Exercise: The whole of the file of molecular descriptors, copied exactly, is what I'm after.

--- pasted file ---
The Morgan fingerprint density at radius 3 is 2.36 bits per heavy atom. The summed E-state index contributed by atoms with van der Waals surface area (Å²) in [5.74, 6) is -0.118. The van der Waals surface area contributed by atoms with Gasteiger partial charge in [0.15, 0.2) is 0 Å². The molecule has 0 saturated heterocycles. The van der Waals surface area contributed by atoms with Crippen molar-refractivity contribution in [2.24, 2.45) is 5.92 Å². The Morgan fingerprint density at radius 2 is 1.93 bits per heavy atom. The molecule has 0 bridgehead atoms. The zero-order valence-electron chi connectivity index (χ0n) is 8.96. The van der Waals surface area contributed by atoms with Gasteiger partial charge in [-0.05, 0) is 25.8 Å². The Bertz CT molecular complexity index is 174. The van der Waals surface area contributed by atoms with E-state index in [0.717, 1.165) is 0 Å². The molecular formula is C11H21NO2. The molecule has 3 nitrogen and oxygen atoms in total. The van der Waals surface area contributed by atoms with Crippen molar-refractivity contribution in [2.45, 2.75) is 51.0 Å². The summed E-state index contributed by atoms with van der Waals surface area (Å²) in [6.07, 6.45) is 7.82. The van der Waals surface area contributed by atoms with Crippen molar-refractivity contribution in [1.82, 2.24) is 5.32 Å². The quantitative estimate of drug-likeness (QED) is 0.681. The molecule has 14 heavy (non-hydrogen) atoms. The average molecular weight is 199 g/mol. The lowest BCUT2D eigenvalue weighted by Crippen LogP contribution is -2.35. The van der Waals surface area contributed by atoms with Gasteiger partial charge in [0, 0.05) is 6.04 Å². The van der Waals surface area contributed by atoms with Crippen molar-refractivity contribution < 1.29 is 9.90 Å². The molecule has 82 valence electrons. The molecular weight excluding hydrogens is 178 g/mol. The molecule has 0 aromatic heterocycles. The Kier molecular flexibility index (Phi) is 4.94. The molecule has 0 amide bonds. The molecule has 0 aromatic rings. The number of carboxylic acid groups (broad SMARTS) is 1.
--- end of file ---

The Morgan fingerprint density at radius 3 is 2.36 bits per heavy atom. The summed E-state index contributed by atoms with van der Waals surface area (Å²) in [5.74, 6) is -0.118. The van der Waals surface area contributed by atoms with Gasteiger partial charge in [0.15, 0.2) is 0 Å². The molecule has 0 saturated heterocycles. The van der Waals surface area contributed by atoms with Crippen molar-refractivity contribution in [2.24, 2.45) is 5.92 Å². The Morgan fingerprint density at radius 2 is 1.93 bits per heavy atom. The molecule has 0 bridgehead atoms. The zero-order valence-electron chi connectivity index (χ0n) is 8.96. The van der Waals surface area contributed by atoms with Gasteiger partial charge in [-0.05, 0) is 25.8 Å². The Bertz CT molecular complexity index is 174. The van der Waals surface area contributed by atoms with E-state index in [0.717, 1.165) is 0 Å². The molecular formula is C11H21NO2. The molecule has 3 nitrogen and oxygen atoms in total. The van der Waals surface area contributed by atoms with Crippen molar-refractivity contribution in [2.45, 2.75) is 51.0 Å². The summed E-state index contributed by atoms with van der Waals surface area (Å²) in [6.07, 6.45) is 7.82. The van der Waals surface area contributed by atoms with Crippen molar-refractivity contribution in [1.82, 2.24) is 5.32 Å². The quantitative estimate of drug-likeness (QED) is 0.681. The molecule has 14 heavy (non-hydrogen) atoms. The average molecular weight is 199 g/mol. The lowest BCUT2D eigenvalue weighted by Crippen LogP contribution is -2.35. The van der Waals surface area contributed by atoms with Gasteiger partial charge in [0, 0.05) is 6.04 Å². The van der Waals surface area contributed by atoms with Crippen molar-refractivity contribution < 1.29 is 9.90 Å². The molecule has 82 valence electrons. The molecular weight excluding hydrogens is 178 g/mol. The molecule has 0 aromatic heterocycles. The Kier molecular flexibility index (Phi) is 4.94. The molecule has 0 amide bonds. The molecule has 0 aromatic rings. The number of carboxylic acid groups (broad SMARTS) is 1.